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Iran and world powers have made some progress on how to revive the 2015 nuclear accord later abandoned by the United States, and an interim deal could be a way to gain time for a lasting settlement, Iranian officials said on Monday.

Tehran and the powers have been meeting in Vienna since early April to work on steps that must be taken, touching on U.S. sanctions and Iran’s breaches of the deal, to bring back Tehran and Washington into full compliance with the accord.

“We are on the right track and some progress has been made, but this does not mean that the talks in Vienna have reached the final stage,” Foreign Ministry spokesman Saeed Khatibzadeh told a weekly news conference in Tehran.

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“Practical solutions are still far away, but we have moved from general words to agreeing on specific steps towards the goal,” Mikhail Ulyanov, Russia’s ambassador to the U.N. nuclear watchdog agency (IAEA), wrote on Twitter on Monday.

U.S. President Joe Biden’s administration, which took office in January pledging to rejoin the deal, has said it is ready to remove “all sanctions that are inconsistent” with the accord, but not spelled out which measures it means.

Iran’s clerical establishment has said it will not return to strict observance of the 2015 agreement unless all sanctions reimposed or added by former President Donald Trump after he ditched the accord in 2018 are rescinded first.

Diplomats say sequenced steps by each side may offer a solution, while Iranian officials told Reuters the high-stakes talks in Vienna might yield an interim deal to give space to diplomacy on a lasting settlement.

“The May deadline is approaching ... What is being discussed in Vienna for the near term is the main outlines of an interim deal to give all sides more time to resolve complicated technical issues,” said an Iranian official.

He referred to a law passed by Iran’s hardline-dominated parliament that obliges the government to harden its nuclear stance if sanctions are not lifted.

The law mandated an end to short-notice UN nuclear inspections from Feb. 21, but Tehran and the IAEA agreed to keep up “necessary” monitoring for up to three months.

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Iran’s top nuclear negotiator Abbas Araqchi told Iranian state media that “there is no discussion on an interim agreement or similar topics in the Vienna talks”.

However, another Iranian official said that if a political agreement was reached on technical steps to remove all sanctions, Tehran might suspend enrichment to 20 per cent purity in return for a release of blocked Iranian funds in other countries.

Iran says $20 billion of its oil revenue has been frozen in countries like South Korea, Iraq and China under the U.S. sanctions regime since 2018.

“Unblocking Iran’s funds is a good start. An interim deal will give us time to work on removal of all sanctions on Iran,” the second Iranian official said.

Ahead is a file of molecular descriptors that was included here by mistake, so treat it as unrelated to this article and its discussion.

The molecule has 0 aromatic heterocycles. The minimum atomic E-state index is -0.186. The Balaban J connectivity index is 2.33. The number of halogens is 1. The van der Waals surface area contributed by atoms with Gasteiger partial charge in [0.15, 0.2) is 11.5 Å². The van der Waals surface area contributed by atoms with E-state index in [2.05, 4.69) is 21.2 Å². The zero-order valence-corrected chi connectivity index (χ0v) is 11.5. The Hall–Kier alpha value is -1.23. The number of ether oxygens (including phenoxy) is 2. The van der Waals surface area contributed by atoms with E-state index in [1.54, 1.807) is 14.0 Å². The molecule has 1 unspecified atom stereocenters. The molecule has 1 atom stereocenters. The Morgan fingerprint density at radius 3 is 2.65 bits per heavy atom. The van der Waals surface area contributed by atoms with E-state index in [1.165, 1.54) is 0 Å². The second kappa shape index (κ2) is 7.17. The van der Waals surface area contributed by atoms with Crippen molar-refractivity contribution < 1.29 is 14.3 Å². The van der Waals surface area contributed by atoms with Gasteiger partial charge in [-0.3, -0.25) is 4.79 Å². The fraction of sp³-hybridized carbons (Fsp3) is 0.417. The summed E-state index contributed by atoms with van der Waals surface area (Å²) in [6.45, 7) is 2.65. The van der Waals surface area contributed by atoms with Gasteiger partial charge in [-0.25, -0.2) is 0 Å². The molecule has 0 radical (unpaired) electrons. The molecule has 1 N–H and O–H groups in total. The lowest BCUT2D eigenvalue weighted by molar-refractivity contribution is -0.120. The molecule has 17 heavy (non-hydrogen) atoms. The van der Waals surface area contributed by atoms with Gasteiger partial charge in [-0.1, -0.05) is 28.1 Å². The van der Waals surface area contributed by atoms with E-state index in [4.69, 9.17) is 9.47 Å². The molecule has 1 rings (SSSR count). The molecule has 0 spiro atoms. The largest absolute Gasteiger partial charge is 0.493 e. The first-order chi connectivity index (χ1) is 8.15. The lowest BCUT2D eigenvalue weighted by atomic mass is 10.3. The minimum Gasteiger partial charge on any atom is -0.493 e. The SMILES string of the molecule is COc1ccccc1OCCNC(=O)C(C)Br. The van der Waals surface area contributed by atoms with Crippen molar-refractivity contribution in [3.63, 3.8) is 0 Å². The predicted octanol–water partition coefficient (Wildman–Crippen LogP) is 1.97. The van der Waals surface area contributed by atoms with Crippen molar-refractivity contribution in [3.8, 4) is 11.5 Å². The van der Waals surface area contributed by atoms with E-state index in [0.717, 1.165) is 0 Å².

Asked for comment, a U.S. State Department spokesman said talks were continuing in Vienna and that the U.S. team “has been exploring concrete approaches concerning the steps both Iran and the U.S. would need to take to return to mutual compliance.”

“The discussions have been thorough and thoughtful, if indirect ... There have been no breakthroughs, but we did not expect this process to be easy or quick,” he added, saying the delegations were expected to return home for consultations at some point but he did not know when.

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Beyond the sanctions reimposed in 2018, Trump added new ones, including classifying Iran’s elite Revolutionary Guards as a terrorist group and designating Iran’s Central Bank over allegations of terrorist financing.

EU SEES GOODWILL TO SAVE 2015 DEAL

The European Union’s top diplomat, Josep Borrell, said he saw a willingness to save the 2015 deal, citing progress at the Vienna talks.

“I think that both parties are really interested in reaching an agreement, and they have been moving from general to more focused issues, which are clearly, on one side sanction-lifting, and on the other side, nuclear implementation issues,” he said.

Iran has violated the deal’s nuclear limits since Washington withdrew, recently raising uranium enrichment to 20 per cent fissile purity, a significant step towards bomb-grade material.

The 2015 pact capped the level of enrichment purity at 3.67 per cent – suitable for generating civilian nuclear energy.

Complicating Biden’s aim of rejoining the deal, Tehran last week launched enrichment to 60 per cent purity at its main Natanz plant after a damaging blast there that it blamed on sabotage by Israel, which opposes diplomacy with Iran.

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Around 90 per cent fissile purity is needed for a nuclear explosive, Tehran has repeatedly denied seeking to weaponize enrichment, though Western intelligence services and the IAEA believe it once had a covert atom bomb program that was shelved in 2003.

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